Movie Review: Shortwave
Shortwave is at once exceptionally ambitious and completely insane. The film about a shortwave radio engineer and his wife dealing with the consequence of his having invented shortwave technology that can speak to lifeforms not of this Earth has remarkable ambition but lacks the budget and ability to meet that ambition. Part arty, pretentious nonsense and part low budget sci-fi exploitation, Shortwave is, at the very least unique.
Movie Review: 'Thank You for Your Service'
Thank You for Your Service is a deeply respectful and respectable movie about veterans and PTSD. The film stars Miles Teller as Staff Sgt. Adam Schumann who is just returning from Iraq from a traumatic third tour of duty. Having been praised for his unique ability for locating roadside mines, Adam’s last experience in Iraq was seeing a friend shot in the head and him having dropped that friend as he carried him down the steps of a building under fire by terrorists.
Movie Review: 'Suburbicon'
Matt Damon stars in Suburbicon as Gardner, a man in debt to the mob and desiring to get rid of his wheelchair bound wife, Rose (Julianne Moore) so that he can be with Rose’s twin sister Margaret (Julianne Moore). Caught in the middle of Gardner’s scheme is his son, Nicky (Noah Jupe). When after Gardner’s wife is murdered, Nicky goes along to the police lineup, he spies his father intentionally failing to identify the killers. Here is where the façade of his father’s life comes tumbling down.
Movie Review: 'Jigsaw'
I am so bummed out by Jigsaw, the continuation of my favorite horror franchise, Saw. It’s not that Jigsaw is bad; much of it is actually pretty good: the scares are good, the gore is outstanding, the acting is top notch B-movie stuff, a staple of the franchise. No, what bums me out is that Jigsaw fails miserably in its attempt to tie back into the original franchise which seemed to definitively end with Saw 3D back in 2010. That film, to me, was a misunderstood piece of horror trash that wonderfully, darkly, and humorously commented on the films that came before. Jigsaw upends the premise of Saw 3D, and that hurts me to my franchise fan core.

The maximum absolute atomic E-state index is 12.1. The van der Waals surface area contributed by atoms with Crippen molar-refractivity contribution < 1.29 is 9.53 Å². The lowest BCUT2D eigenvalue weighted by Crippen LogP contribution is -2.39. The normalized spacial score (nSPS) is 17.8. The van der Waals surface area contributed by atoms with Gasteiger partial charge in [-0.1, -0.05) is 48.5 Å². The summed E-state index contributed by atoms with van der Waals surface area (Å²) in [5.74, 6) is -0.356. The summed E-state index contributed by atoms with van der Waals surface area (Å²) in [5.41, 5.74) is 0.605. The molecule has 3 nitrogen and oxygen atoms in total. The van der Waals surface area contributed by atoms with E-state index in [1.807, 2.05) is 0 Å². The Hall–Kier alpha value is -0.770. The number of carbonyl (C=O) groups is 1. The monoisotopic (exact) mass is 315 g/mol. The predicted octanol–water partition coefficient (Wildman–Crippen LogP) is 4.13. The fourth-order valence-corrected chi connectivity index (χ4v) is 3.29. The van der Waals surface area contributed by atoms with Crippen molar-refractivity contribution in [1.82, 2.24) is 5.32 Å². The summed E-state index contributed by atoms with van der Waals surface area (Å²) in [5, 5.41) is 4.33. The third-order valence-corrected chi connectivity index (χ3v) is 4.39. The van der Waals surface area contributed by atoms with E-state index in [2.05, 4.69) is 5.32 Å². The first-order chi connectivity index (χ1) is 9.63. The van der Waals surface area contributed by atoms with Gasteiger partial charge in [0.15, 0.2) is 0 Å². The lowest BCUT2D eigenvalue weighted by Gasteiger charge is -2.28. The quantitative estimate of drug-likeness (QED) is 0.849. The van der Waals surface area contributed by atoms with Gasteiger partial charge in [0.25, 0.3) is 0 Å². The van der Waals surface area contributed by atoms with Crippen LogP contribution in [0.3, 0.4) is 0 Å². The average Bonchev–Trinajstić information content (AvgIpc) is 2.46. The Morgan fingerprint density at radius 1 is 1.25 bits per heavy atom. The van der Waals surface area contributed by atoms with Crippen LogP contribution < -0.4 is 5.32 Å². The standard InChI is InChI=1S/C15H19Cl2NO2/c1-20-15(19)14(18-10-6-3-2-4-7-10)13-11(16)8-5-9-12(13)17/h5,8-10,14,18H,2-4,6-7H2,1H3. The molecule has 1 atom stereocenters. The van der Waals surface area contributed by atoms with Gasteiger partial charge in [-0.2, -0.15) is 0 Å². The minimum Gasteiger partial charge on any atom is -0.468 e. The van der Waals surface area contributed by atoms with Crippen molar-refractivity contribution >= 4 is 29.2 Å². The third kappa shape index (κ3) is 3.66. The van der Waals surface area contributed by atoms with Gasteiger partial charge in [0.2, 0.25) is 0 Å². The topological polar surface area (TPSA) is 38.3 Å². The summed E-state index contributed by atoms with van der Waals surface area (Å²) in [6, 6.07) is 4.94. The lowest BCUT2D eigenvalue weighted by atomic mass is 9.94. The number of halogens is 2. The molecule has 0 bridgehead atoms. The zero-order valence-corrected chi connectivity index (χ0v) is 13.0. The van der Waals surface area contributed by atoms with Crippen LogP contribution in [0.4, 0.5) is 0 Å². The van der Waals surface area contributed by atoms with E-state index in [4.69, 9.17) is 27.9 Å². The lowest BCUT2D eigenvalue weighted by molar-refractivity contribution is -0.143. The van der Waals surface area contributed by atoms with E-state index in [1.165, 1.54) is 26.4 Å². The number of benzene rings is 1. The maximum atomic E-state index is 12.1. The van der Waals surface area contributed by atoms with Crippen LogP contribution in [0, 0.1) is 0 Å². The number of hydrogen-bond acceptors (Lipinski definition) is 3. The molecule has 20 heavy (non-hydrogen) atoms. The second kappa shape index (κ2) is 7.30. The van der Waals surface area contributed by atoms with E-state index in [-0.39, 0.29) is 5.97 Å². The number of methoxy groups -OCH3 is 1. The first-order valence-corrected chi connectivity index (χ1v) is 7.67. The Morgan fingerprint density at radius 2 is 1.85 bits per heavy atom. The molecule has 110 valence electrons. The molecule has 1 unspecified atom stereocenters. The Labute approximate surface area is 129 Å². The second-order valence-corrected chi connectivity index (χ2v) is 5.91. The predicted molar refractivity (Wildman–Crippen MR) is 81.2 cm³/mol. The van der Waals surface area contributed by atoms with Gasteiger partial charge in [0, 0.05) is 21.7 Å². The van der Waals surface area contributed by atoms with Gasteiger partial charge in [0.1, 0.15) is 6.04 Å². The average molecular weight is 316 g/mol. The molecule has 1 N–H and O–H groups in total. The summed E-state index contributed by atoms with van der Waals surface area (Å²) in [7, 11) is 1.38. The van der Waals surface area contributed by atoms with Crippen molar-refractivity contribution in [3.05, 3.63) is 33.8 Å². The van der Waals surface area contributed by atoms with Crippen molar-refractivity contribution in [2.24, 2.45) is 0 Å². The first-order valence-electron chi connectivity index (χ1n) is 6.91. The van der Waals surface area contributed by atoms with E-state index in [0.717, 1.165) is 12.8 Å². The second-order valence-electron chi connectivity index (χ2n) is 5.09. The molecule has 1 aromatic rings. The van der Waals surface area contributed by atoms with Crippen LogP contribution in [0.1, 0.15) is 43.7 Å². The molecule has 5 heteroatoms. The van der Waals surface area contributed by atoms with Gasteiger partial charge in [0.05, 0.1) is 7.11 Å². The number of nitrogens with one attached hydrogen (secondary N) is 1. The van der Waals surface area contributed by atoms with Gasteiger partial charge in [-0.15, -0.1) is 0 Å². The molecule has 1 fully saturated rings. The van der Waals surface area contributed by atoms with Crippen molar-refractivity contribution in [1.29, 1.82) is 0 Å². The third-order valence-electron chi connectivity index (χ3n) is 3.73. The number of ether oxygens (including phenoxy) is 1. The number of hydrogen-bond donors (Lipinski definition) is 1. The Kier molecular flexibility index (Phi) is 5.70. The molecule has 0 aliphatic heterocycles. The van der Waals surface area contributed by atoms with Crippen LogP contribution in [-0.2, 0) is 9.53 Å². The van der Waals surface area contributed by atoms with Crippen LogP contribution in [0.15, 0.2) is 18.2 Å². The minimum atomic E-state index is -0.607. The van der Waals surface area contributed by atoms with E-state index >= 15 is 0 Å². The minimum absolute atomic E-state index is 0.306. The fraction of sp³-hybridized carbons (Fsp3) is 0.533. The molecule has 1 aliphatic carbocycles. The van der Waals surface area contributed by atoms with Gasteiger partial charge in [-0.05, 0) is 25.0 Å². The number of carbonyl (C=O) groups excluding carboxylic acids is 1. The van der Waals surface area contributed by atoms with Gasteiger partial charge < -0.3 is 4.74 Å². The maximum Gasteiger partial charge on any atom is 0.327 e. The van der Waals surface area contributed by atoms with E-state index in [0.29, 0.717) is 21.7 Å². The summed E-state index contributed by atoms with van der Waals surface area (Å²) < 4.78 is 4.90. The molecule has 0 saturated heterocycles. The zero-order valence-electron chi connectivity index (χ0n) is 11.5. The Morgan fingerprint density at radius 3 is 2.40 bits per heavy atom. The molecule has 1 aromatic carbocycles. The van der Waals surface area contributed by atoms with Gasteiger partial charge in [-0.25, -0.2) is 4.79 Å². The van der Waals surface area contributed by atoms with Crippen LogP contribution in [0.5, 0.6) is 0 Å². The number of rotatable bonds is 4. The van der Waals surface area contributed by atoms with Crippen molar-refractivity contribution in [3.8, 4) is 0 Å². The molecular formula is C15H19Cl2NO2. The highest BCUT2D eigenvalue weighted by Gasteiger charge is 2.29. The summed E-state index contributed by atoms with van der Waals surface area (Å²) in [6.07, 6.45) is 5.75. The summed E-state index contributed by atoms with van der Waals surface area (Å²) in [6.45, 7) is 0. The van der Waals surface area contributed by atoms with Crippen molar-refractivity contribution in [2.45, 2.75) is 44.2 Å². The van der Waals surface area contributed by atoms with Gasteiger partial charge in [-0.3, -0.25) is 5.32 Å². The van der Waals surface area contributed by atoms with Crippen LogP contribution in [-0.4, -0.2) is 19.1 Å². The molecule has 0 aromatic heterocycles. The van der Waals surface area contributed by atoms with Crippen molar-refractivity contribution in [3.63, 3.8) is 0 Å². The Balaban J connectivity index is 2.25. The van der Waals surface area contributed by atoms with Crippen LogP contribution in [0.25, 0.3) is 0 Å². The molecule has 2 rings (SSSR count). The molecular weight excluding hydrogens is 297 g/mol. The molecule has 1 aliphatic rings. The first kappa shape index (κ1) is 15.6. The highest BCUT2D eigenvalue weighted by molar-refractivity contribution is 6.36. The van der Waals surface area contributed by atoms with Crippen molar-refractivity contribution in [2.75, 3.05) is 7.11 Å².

Classic Movie Review: 'Saw'
As part of a celebration of Halloween weekend, the Everyone is a Critic Movie Review podcast, which I co-host, will be doing a special bonus episode dedicated to the Saw franchise. We will discuss in-depth each of the Saw movies including the brand new Jigsaw, which opens Halloween weekend in theaters nationwide. With that in mind, I am also writing about each of the Saw movies for Horror.Media. Spoiler alert, I am a huge fan of all seven of the previous Saw movies and I am very much looking forward to the debut of Jigsaw. You can get our Saw Bonus episode and every episode of the Everyone is a Critic Movie Review Podcast on iTunes, Stitcher, Google Play or anywhere podcasts are available.
Movie Review: 'Saw 3D'
In what was thought to be the final installment of the Saw films all seemed to finally come clear to me about this oddly brilliant horror franchise. The murderous Jigsaw, played by Tobin Bell, is the vengeful Old Testament God and his victims are the sinners being delivered through anguish and deciding whether they will repent and live on or die horribly. Biblical scholars can take issue if they like. It’s a loose metaphor but it fits.